Conservation & Science

Make it a Plastic-Free July!

Summertime is pretty much one big YAY: fireworks, barbecues, trips to the beach. It’s the time of year we tend to appreciate the ocean the most — whether we’re surfing in it, taking a cruise on it or kicking back on the sand beside it.

But all of these awesome moments can come with a cost. We’re trashing our coasts and ocean with single-use plastic, whether it’s in the form of bags, bottles or packaging. These throwaway items may seem convenient in the short term, but we can make more thoughtful choices for our planet’s future.

Plastic Free July challenges people to avoid single-use plastic for one month. The idea started five years ago in Australia (where July is mid-winter) and has grown into a global movement. Participants can pledge to refuse all single-use plastic during the challenge, or scale it back to the “top four”: plastic bags, bottles, coffee lids and straws. 

Monterey Bay Aquariums staff show off their favorite reusable bags.

Today’s kickoff is especially symbolic for California. One year ago — on July 1, 2015 — the statewide ban on single-use plastic grocery bags was supposed to go into effect. But out-of-state plastic bag interests spent millions of dollars to force the issue onto the November 2016 ballot, delaying its implementation.

In the year since the law should have taken effect, Californians have used as many as 13 billion disposable plastic bags that the statewide ban would have prevented. Every bag could potentially make its way to the ocean.

The plastics industry knows that California is a leader in ocean conservation. Time and again, the state’s actions to keep our coast clean and protect marine wildlife has influenced other states — and the rest of the world — to follow suit.

This weekend, try enjoying your Fourth of July celebrations without single-use plastic.

A student in the Aquarium’s Young Women in Science education program turns an old T-shirt into a reusable bag.

Bring your own mug, water bottle and cutlery to the picnic. Request “no straw, please” when you order drinks. Tweet, Instagram or Facebook a selfie with a reusable bag and hashtag it #MyBag #MiBolsa.

And if you’re a registered voter in California, vote YES on Proposition 67 in November to uphold the statewide plastic bag ban. Say YES to a plastic-free ocean!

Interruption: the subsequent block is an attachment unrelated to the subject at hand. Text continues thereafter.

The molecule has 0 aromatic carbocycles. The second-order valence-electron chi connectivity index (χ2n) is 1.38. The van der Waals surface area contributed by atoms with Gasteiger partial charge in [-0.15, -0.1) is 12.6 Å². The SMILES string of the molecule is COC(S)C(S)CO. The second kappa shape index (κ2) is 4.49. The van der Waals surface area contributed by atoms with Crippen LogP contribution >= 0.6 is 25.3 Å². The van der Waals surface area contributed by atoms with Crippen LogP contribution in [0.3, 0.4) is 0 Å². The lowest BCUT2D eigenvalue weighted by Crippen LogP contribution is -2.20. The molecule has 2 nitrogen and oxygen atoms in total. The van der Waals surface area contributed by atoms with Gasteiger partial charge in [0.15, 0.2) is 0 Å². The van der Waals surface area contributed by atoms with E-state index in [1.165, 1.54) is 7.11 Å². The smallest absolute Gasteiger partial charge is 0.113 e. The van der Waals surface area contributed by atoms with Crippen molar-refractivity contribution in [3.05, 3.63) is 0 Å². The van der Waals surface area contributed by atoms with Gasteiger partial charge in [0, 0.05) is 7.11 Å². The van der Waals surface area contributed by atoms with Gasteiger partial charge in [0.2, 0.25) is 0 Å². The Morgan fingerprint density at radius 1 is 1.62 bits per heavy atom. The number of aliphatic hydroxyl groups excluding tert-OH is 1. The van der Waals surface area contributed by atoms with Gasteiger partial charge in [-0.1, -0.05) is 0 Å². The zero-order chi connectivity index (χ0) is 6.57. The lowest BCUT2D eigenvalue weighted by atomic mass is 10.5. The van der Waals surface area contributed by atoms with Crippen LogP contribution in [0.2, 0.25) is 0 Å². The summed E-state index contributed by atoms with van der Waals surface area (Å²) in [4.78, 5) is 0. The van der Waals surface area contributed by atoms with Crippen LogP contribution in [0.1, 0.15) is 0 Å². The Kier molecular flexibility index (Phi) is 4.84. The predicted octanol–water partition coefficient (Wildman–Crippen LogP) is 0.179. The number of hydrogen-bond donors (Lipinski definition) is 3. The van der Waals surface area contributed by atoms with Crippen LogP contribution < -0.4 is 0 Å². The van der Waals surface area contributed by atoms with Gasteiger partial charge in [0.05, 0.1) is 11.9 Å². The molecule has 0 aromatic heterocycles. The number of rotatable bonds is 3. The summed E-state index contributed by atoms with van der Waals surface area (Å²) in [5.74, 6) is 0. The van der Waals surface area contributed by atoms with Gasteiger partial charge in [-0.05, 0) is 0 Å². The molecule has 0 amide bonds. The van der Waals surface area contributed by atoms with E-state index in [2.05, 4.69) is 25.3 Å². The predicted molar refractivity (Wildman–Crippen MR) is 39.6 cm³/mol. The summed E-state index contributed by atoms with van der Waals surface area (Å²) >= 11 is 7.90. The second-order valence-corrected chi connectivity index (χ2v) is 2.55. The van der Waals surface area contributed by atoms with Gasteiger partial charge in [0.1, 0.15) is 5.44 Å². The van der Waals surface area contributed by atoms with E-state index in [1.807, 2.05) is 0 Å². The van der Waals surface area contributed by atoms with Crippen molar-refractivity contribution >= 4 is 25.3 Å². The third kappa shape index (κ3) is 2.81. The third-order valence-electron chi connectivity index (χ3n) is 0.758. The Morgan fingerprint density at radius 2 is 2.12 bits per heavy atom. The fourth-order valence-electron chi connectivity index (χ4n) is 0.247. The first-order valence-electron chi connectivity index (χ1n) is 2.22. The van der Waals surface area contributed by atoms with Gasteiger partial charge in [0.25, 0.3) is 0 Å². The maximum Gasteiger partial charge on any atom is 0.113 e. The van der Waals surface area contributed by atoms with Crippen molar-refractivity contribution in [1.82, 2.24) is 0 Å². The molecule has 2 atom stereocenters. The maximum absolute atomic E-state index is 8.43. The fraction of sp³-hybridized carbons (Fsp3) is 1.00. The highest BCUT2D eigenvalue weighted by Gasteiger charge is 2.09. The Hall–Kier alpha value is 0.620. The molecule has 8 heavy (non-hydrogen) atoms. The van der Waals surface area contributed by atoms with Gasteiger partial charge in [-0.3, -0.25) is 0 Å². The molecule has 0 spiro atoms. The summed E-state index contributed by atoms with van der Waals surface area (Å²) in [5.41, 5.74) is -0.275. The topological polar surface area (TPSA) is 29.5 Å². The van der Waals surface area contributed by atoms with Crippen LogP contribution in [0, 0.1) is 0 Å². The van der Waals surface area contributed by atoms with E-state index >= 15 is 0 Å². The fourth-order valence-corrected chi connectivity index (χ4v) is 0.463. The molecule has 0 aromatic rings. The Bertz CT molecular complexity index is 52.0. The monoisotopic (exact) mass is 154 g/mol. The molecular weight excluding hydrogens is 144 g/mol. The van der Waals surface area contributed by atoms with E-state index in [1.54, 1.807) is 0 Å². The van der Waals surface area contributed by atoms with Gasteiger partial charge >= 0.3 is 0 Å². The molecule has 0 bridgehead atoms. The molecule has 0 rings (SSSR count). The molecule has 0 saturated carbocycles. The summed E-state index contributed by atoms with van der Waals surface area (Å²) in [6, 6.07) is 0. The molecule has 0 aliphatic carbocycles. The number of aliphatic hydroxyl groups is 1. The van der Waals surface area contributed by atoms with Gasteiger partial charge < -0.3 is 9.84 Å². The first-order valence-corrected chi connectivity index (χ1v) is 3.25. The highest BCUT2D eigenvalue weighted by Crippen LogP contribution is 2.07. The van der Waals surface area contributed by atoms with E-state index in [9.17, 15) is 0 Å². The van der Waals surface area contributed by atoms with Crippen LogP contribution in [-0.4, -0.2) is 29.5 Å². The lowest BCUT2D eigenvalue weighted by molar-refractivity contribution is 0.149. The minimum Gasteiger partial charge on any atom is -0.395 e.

Read more about Monterey Bay Aquarium’s work to reduce ocean plastic pollution.

Featured image: Students in the Young Women in Science program practice yoga before their beach cleanup on Monterey.

5 thoughts on “Make it a Plastic-Free July!”

  1. LOVE your information updates, I’ve only recently become aware of this blog and subscribed to the posts ­ has there been any done on noise pollution? And oil pollution? And if so could I please get a copy. Thanks in advance Kind regards Kirsty

    Liked by 1 person

    1. Thanks for following the blog! We aren’t currently focused on noise pollution or oil pollution. Ocean plastic pollution is a priority issue for us, especially with California preparing to vote in November to uphold a statewide ban on single-use plastic bags.


  2. Kudos to you for bringing awareness to the absurdity of single-use plastics. They, like styrofoam, should be banned! I’m trying to raise awareness at my office….surprised at the ignorance and reluctance to recycling…and we are in a Unversity community in California! Our own garbage company lacks awareness! Appreciate more information on what is and is not recycleable to share with my folks! Some are of the mindset that ALL plastic and recycled paper are recycleable! Wish there was more info available!


    1. Thanks for being a leader on this critical issue. Keep asking your trash hauler and regional landfill to share information. The Monterey Regional Waste Management District that serves the Aquarium, and our local trash companies, are very active in diverting recyclable/reusable products out of the waste stream.


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